This article by Victoria Prieskop appeared in Courthouse News, November 29, 2017.
A Denver attorney representing the Colorado River Ecosystem in a bid for “personhood” is facing possible sanctions for refusing to drop the case.
Jason Flores-Williams, a criminal defense attorney, gained national attention in 2016 for a class-action lawsuit against Denver challenging its sweeps of homeless camps.
In September this year, Flores-Williams sued Colorado on behalf of the environmental group Deep Green Resistance, asking that the Colorado River ecosystem be granted personhood in the same way a ship, an ecclesiastic corporation or a commercial corporation have it for purposes of constitutional protection and enforcement.
An assistant attorney general warned Flores-Williams in a Nov. 16 letter that if he did not voluntarily request dismissal with prejudice, he could face sanctions under Rule 11 of the Federal Rules of Civil Procedure, for knowingly presenting false or unwarranted claims to the court.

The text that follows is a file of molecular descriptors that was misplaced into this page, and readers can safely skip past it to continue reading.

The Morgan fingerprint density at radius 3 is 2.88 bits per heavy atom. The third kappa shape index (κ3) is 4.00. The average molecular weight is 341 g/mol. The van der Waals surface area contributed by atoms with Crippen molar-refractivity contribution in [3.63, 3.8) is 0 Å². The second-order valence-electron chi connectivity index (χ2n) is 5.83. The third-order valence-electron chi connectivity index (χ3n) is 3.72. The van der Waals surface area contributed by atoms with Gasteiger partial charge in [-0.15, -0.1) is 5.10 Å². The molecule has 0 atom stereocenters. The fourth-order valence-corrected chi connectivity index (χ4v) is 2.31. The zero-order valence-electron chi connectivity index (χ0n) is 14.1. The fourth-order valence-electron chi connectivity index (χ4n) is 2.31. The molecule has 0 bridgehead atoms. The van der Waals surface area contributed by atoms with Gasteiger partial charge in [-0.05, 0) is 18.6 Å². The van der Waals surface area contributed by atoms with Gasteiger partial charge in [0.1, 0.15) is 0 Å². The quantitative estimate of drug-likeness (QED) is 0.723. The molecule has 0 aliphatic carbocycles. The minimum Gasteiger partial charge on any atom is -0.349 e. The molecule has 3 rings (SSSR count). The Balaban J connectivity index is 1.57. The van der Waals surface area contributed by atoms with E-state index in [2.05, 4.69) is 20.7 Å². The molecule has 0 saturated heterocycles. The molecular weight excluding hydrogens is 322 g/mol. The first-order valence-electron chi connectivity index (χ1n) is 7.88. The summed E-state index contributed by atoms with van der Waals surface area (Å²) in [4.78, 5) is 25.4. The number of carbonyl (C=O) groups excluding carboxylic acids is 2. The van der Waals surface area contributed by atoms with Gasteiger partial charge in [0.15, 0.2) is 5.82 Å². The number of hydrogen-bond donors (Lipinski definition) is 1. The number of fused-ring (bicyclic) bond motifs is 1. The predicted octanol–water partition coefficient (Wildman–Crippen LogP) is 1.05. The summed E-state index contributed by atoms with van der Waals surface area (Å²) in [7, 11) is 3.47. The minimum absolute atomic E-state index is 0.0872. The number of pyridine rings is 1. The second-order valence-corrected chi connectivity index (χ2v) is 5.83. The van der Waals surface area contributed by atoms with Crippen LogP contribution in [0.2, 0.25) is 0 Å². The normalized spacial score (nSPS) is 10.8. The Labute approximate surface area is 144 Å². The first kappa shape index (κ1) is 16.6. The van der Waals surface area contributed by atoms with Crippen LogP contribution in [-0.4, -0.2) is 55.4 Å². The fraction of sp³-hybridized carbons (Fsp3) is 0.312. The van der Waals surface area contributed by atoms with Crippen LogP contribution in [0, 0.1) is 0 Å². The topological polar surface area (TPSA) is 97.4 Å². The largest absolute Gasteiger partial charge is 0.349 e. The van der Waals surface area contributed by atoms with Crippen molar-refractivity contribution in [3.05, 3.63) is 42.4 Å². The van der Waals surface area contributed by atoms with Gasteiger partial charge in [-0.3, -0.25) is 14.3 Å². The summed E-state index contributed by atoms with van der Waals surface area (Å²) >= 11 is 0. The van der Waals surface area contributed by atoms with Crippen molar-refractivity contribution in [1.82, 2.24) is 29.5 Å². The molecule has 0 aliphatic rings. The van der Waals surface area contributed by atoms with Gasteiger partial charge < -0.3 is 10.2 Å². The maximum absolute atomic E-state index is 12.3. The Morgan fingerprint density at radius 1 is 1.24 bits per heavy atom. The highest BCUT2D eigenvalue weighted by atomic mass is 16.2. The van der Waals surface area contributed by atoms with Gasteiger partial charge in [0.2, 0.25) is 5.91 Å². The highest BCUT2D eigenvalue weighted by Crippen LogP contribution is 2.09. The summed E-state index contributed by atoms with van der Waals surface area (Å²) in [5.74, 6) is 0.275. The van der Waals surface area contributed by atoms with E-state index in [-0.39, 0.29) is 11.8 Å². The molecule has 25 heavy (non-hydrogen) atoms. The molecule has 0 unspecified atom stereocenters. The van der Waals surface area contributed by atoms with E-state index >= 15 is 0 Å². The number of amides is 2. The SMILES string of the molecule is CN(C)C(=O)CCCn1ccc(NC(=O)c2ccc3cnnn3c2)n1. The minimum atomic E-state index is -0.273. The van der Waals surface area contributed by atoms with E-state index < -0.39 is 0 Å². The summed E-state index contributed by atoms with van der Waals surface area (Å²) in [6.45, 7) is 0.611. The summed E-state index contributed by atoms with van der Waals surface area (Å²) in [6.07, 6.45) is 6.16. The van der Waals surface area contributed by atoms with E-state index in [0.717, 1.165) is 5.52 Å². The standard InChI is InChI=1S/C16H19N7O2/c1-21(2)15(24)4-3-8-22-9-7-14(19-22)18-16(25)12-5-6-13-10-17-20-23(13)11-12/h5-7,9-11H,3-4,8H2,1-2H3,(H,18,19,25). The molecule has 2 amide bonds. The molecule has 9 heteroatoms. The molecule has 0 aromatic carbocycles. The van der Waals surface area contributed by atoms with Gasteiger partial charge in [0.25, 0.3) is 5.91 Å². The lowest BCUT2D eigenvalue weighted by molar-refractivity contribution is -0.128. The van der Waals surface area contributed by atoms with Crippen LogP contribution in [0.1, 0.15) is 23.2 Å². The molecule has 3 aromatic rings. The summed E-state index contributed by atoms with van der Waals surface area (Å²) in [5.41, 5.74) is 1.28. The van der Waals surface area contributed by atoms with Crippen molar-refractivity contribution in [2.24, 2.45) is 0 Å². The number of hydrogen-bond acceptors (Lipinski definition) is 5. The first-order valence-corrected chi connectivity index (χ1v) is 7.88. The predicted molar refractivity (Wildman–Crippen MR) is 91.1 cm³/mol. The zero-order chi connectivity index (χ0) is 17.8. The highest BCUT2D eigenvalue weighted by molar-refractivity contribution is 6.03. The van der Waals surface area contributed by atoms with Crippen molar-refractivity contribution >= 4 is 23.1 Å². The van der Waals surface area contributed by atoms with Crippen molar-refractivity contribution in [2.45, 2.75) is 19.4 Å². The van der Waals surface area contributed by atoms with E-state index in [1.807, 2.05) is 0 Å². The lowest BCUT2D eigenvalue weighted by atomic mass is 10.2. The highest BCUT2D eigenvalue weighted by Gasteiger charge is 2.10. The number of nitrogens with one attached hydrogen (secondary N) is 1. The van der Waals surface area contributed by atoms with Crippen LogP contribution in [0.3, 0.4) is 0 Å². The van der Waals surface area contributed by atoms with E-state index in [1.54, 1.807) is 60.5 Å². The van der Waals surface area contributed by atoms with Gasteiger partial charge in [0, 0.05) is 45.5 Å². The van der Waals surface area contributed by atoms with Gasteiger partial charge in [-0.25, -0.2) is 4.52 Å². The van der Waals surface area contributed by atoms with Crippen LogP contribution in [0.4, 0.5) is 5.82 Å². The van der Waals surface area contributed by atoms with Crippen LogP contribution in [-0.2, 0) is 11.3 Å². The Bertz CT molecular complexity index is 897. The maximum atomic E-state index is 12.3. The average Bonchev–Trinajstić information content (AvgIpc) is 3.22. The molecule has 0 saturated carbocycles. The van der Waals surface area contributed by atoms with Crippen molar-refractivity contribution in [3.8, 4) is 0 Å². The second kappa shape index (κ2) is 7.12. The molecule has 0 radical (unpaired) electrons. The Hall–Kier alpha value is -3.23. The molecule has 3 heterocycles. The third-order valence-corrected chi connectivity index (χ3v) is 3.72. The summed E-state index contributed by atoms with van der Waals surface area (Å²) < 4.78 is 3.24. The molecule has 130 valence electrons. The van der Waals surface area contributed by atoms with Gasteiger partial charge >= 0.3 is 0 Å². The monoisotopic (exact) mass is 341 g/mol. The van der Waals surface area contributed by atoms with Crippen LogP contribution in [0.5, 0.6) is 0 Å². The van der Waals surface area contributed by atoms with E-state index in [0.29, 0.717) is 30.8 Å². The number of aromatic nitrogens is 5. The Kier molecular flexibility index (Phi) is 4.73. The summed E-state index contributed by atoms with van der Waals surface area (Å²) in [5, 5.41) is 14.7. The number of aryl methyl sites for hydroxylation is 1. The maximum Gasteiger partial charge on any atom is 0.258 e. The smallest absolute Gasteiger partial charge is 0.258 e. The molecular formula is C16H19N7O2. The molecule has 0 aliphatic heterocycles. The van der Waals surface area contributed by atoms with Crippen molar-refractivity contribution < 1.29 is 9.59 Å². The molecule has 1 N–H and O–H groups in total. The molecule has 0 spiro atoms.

The letter from Colorado’s Senior Assistant Attorney General Scott Steinbrecher said that Flores-Williams’s amended complaint “fails to disclose law contrary to your position that Eleventh Amendment immunity does not apply,” and that it “fails to address the numerous other deficiencies identified in the State’s Motion to Dismiss.”
It adds: “If you choose not to voluntarily withdraw your Amended Complaint with prejudice by close of business November 30, 2017, you are hereby on notice that the defendant will pursue all sanctions and remedies available under Fed R. Civ. P. 11.”
On Tuesday, Flores-Williams released an open letter to the Attorney General’s Office, stating: “The Amended Complaint will not be withdrawn. Legally, it should not be. Morally, it cannot be.” (A footnote, omitted in the quote above, rebuts Steinbrecher’s 11th Amendment argument.) MORE…